Aurora Teagarden is a single 28-year-old librarian who lives alone in a townhouse in Lawrenceton, just out of Atlanta. She meets once a month with a group of like-minded individuals, who share an interest in true crime. Each month they dissect a famous case in detail, trying to decide whether the police arrested the right person, or attempt to solve unsolved mysteries. Unfortunately the Real Murders club find themselves right in the middle of a real murder when Aurora finds the body of Mrs Wright bludgeoned to death in the kitchen of the club's meeting place just as a meeting was due to begin. Before long the dead bodies and murder weapons are piling up, all of them with some connection to Real Murders club members, and all bearing striking resemblences to famous true crime cases.

Sounds promising, doesn't it? Unfortunately, it just didn't grab me. It's readable enough, but I don't think I'll be revisiting Aurora Teagarden in a hurry.

Thursday, November 19, 2009

New Moon Rocks!

New Moon

Seen 6 am today with my gorgeous daughter Alana.

***** "Must see"

How good is this movie? So very, very good. Much anticipated, it did not disappoint. At all. Quite a feat! I cannot remember ever seeing a movie adaptation of a book that I loved like this. Very faithful to the book, and yet...somehow even better!

I know, heresy! In the long term, a movie will never be quite as satisfying as a book. It will never hold up to repeated watching the way a much loved book holds up to re-reading. But in the short term, this movie is very, very satisfying. There is nothing that leaves me feeling "I wish they had done such and such" or "I can't believe they left that out!" or "Why the hell did they add that bit?" or "So and so wasn't convincing". Nothing!

I believe that even non-fans will enjoy this, because it has lots of humour. Also action and romance and hot guys with no shirts on - what's not to love? And the story is told satisfyingly thoroughly. Sometimes movies-made-from-books skip over parts of the plot that leave me wondering how people who have not read the book will understand what is going on. Not New Moon. It cleverly makes sure that the plot is made explicit without making you feel that one of the characters has turned into the narrator.

So what are you waiting for? Get to the cinema pronto!

Monday, November 16, 2009

So...what have I been up to?

Saturday's music recital went remarkably well! Alana's ballet teacher kindly allowed me to hold it in the ballet studio so that we would have plenty of space with an easily accessible piano. (At my place, the piano is in our "study", the fourth bedroom that is also home to our two computers and my desk. Fine for private music lessons, but no good for holding a recital!) My flute students played beautifully, and the choral item went well. All the additional performers, including Alana playing "Bella's Lullaby" on the piano, did a great job. My wonderful sister played piano to accompany the flautists and singers, and her three daughters entertained us with a super cute hula dance to "My Island Samoa".

And so now we steadily head on the downhill run to Christmas. Still ahead include school presentation nights, and Alana's Year 6 farewell as she heads to highschool next year. Also the end of year ballet concert and the Christmas shopping. But what I'm currently anticipating...only 3 sleeps to go until New Moon. Yes, that's right, Mum-of-the-year strikes again! Alana and I have tickets to the 6 am showing on Thursday. Mmmmm, shirtless Jacob....

Still no word on the jobs I have applied for, and still waiting for one more uni assignment return before I can say that I'm officially half-way through my Masters.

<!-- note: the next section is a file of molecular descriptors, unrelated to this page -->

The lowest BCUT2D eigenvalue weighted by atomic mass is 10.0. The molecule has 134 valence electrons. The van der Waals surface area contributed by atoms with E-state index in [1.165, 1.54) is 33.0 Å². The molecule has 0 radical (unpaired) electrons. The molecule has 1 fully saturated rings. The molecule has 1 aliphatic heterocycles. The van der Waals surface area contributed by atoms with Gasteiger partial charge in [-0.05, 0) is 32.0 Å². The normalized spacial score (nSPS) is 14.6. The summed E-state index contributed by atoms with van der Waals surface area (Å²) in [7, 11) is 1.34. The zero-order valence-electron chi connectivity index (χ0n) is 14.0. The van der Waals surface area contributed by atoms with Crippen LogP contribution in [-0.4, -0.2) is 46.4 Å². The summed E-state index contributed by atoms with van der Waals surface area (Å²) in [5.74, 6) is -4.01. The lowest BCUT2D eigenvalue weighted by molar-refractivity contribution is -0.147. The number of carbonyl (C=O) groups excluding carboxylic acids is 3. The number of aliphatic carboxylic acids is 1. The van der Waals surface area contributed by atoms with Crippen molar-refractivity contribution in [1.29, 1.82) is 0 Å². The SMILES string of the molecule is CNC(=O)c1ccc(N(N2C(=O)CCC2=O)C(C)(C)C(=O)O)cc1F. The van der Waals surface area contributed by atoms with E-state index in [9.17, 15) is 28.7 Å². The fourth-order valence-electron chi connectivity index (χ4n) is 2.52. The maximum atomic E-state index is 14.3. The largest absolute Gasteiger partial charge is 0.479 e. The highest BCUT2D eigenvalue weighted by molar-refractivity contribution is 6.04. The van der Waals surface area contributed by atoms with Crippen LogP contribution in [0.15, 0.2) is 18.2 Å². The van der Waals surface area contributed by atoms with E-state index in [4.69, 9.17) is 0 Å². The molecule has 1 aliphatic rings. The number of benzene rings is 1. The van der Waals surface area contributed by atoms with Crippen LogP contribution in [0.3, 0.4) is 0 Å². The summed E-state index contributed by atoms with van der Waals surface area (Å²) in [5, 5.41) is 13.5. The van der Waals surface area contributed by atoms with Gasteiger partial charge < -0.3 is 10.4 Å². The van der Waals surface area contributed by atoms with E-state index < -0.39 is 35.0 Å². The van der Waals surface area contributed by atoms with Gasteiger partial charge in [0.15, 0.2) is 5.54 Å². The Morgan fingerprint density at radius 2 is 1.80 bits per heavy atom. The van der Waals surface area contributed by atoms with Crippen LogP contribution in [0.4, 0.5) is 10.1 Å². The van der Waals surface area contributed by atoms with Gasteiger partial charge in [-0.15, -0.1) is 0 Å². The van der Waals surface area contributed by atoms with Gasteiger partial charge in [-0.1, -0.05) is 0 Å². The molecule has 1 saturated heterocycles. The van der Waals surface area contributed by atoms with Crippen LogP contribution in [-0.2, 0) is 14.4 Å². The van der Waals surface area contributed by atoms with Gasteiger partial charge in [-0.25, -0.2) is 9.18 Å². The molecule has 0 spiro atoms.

Saturday, November 14, 2009

Praise the Lord - I have passed my ETL501 assignment!!!

It was worth 70% of my final grade, and earlier in the semester I failed the assignment that was worth 30%, so I really, really, really needed to pass it!

Hooray! Lecturer says it was a big improvement on my first assignment, but that I still have the tendency to stray off task...

Now I can get onto final preparations for the music recital I am holding this afternoon. There are twelve items, including both vocal and instrumental performances; solos, duets, and even a mini choir! The youngest performer is my niece Darcy, the oldest are two guitar-playing Dads that are getting in on the act. I am encouraging a family-friendly, fun and relaxed celebration of music. (And we are all going out for dinner - table for 27! - afterwards.)

Will post tomorrow to let you know how it all went.

Wednesday, November 11, 2009

My new book review format.

I seem to have been posting quite a lot of book reviews lately, so I have decided to try a new format.

The spare room by Helen Garner.

Borrowed from my local public library.

* * * * "Enjoyable"

From the cover notes: "Helen lovingly prepares her spare room for her friend Nicola. She is coming to visit for three weeks, to receive treatment she believes will cure her cancer. From the moment Nicola staggers off the plane, gaunt and hoarse but still somehow grand, Helen becomes her nurse, her guardian angel and her stony judge. The spare room tells a story of compassion, humour and rage. The two women - one sceptical, one stubbornly serene - negotiate an unmapped path through Nicola's bizarre therapy, stumbling toward's the novel's terrible and transcendent finale."

This book is a work of fiction. But because Garner has named her narrator Helen, and because the writing is so extraordinarily honest, I would swear that this book is the the recounting of actual events in the author's life. The dialogue is pitch perfect - exactly as people really speak. Garner doesn't fluff around with language either, but uses it deliberately and sparingly. Consider this short passage:

"A dry breeze puffed up the slope. It lifted her hair and showed the pitiful thinness of her neck. I put down my sandwich and grabbed her hands."

My favourite character is Bessie, Helen's grand-daughter that lives next door:

"Something rustled at the back door. Bessie slid into the kitchen, beaming, in a floor-length flounced skirt and fringed shawl.
'No, sweetheart - sorry. Not now.'
Her smile faded. 'But I've got a new dance to show you.'
'Nicola's asleep. She needs a very quiet house because she's terribly sick.'
She stared at me, sharply interested.'Is Nicola going to die?'